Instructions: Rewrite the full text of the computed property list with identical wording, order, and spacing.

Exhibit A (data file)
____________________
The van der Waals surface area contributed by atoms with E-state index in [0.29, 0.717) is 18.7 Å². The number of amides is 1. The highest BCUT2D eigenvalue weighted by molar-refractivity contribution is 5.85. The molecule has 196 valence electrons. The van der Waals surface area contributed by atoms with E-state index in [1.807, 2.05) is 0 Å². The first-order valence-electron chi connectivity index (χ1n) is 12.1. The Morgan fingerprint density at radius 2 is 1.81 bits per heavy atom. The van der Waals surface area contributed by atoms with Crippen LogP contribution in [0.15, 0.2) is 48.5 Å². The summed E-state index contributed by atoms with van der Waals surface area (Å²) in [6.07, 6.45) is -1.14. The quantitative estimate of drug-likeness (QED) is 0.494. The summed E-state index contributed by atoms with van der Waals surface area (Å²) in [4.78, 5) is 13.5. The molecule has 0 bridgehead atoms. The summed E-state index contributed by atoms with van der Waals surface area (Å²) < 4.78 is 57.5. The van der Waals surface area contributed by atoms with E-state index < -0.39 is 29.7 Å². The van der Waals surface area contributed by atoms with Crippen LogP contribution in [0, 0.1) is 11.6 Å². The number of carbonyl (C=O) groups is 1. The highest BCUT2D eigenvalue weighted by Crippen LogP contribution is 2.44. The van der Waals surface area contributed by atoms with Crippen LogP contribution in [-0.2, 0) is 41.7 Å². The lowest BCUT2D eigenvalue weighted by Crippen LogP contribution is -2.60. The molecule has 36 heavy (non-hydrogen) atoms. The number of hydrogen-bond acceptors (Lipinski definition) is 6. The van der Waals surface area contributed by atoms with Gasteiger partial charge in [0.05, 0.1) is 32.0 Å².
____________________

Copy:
The van der Waals surface area contributed by atoms with E-state index in [0.29, 0.717) is 18.7 Å². The number of amides is 1. The highest BCUT2D eigenvalue weighted by molar-refractivity contribution is 5.85. The molecule has 196 valence electrons. The van der Waals surface area contributed by atoms with E-state index in [1.807, 2.05) is 0 Å². The first-order valence-electron chi connectivity index (χ1n) is 12.1. The Morgan fingerprint density at radius 2 is 1.81 bits per heavy atom. The van der Waals surface area contributed by atoms with Crippen LogP contribution in [0.15, 0.2) is 48.5 Å². The summed E-state index contributed by atoms with van der Waals surface area (Å²) in [6.07, 6.45) is -1.14. The quantitative estimate of drug-likeness (QED) is 0.494. The summed E-state index contributed by atoms with van der Waals surface area (Å²) in [4.78, 5) is 13.5. The molecule has 0 bridgehead atoms. The summed E-state index contributed by atoms with van der Waals surface area (Å²) < 4.78 is 57.5. The van der Waals surface area contributed by atoms with E-state index < -0.39 is 29.7 Å². The van der Waals surface area contributed by atoms with Crippen LogP contribution in [0, 0.1) is 11.6 Å². The number of carbonyl (C=O) groups is 1. The highest BCUT2D eigenvalue weighted by Crippen LogP contribution is 2.44. The van der Waals surface area contributed by atoms with Crippen LogP contribution in [-0.2, 0) is 41.7 Å². The lowest BCUT2D eigenvalue weighted by Crippen LogP contribution is -2.60. The molecule has 36 heavy (non-hydrogen) atoms. The number of hydrogen-bond acceptors (Lipinski definition) is 6. The van der Waals surface area contributed by atoms with Gasteiger partial charge in [0.05, 0.1) is 32.0 Å².